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Levon Brooks
Levon Brooks

Incident Date: 9/15/90

Jurisdiction: MS

Charge:Capital Murder, Sexual Battery

Conviction:Capital Murder, Sexual Battery r

Sentence: Life

Conviction Date: 1/20/92

Exoneration Date:03/13/2008

Sentence Served:16 Years

Real perpetrator found?Yes

Contributing Causes: Government Misconduct, Unvalidated or Improper Forensic Science

Compensation? Not Yet

Levon Brooks served 16 years in Mississippi prisons for a 1990 rape and murder of a three-year-old girl he didn't commit. In 2008, DNA testing cleared another man, Kennedy Brewer, who had been sentenced to death for a nearly identical murder that happened in the same town less than two years after the crime for which Brooks was convicted. The DNA results implicated the perpetrator of that crime, and he confessed to committing both murders, clearing Brooks.

The exonerations of the two men, both Innocence Project clients, revealed troubling problems with autopsies and forensic oversight in Mississippi, and the underlined the shortcomings of bite mark comparison evidence.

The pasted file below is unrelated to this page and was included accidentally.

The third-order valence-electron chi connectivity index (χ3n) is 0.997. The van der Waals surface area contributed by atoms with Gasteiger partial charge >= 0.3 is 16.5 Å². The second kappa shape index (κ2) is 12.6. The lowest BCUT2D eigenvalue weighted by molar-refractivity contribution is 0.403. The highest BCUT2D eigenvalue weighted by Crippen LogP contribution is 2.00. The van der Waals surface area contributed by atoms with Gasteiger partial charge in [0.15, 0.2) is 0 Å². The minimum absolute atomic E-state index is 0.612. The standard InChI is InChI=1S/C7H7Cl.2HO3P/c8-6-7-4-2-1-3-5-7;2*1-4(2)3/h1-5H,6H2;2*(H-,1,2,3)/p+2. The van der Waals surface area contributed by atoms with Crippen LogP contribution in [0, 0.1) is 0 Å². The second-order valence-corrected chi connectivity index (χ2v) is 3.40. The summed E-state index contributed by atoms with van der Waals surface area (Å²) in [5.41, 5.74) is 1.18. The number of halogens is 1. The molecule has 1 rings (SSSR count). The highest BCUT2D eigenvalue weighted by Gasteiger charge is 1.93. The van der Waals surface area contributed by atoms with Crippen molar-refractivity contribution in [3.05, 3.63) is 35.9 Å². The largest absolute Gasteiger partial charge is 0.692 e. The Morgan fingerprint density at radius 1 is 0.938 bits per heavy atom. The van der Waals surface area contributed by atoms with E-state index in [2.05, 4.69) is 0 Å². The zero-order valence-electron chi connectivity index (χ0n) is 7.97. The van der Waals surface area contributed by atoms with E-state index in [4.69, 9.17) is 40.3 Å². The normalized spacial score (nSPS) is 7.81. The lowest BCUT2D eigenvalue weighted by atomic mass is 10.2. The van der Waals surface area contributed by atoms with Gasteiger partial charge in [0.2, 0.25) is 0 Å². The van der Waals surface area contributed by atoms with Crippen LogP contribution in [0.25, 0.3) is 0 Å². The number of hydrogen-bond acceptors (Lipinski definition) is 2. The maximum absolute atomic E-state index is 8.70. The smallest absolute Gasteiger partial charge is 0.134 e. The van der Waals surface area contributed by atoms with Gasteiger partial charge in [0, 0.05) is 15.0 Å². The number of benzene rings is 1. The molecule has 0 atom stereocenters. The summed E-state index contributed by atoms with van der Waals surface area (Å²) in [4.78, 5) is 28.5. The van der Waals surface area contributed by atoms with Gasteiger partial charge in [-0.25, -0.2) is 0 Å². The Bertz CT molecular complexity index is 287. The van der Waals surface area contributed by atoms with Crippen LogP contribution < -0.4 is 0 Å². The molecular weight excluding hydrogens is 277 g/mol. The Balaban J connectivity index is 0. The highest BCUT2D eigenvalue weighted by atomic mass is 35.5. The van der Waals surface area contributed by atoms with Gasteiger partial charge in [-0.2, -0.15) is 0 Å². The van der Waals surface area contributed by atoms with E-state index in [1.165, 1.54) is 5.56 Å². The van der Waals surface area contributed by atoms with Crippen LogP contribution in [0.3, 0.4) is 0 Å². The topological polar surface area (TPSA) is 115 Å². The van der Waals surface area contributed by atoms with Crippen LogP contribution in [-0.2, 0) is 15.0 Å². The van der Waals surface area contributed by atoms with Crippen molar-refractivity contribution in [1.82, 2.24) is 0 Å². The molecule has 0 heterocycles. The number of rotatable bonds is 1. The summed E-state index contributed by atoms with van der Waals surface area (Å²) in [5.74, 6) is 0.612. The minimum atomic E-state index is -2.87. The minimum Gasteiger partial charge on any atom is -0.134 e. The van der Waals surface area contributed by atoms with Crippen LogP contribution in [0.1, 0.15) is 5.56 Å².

The Crime
Late at night on September 15, 1990, three-year-old Courtney Smith was abducted from her Brooksville, Mississippi, home. The girl shared a bedroom with her two sisters, ages six and one. Her 26-year-old uncle was asleep in the next room when she disappeared.
Her body was found two days later in a pond 80 yards from her house. She had been sexually assaulted and murdered.
The Investigation
Levon Brooks became a suspect because he was an ex-boyfriend of Smith's mother.

Another man, Justin Albert Johnson, was also briefly a suspect in the case. His ex-wife and son lived next to the Smith residence and he had been inside the Smith house on the day of the abduction.

Dr. Steven Hayne, a Mississippi pathologist, performed an autopsy on the victim shortly after her body was found. He determined that she had been sexually assaulted. He also found possible bite marks on her wrist and referred the case to Dr. Michael West, a forensic dentist in Mississippi who had worked with Hayne on other cases in the past.

West determined that the marks on the victim's body were indeed from human bites, and he took dental impression samples from 12 possible suspects -- including Justin Albert Johnson but not including Levon Brooks.

Ten days after the victim was killed, police interviews the victim's six-year-old sister. The girl's sister said she had seen the perpetrator abduct the victim and identified the perpetrator as Levon Brooks, her mother's ex- boyfriend. Based on the girl's identification, Brooks was arrested.

On the same day, September 25, West took a sample of Brooks' teeth at the local jail. West testified at Brooks' trial that he compared Brooks' sample to the marks on the victim's body and found that two of Brooks' teeth "matched" the marks on the victim's body. He said Brooks made the marks with his two top front teeth. Brooks was charged with capital murder.

The Trial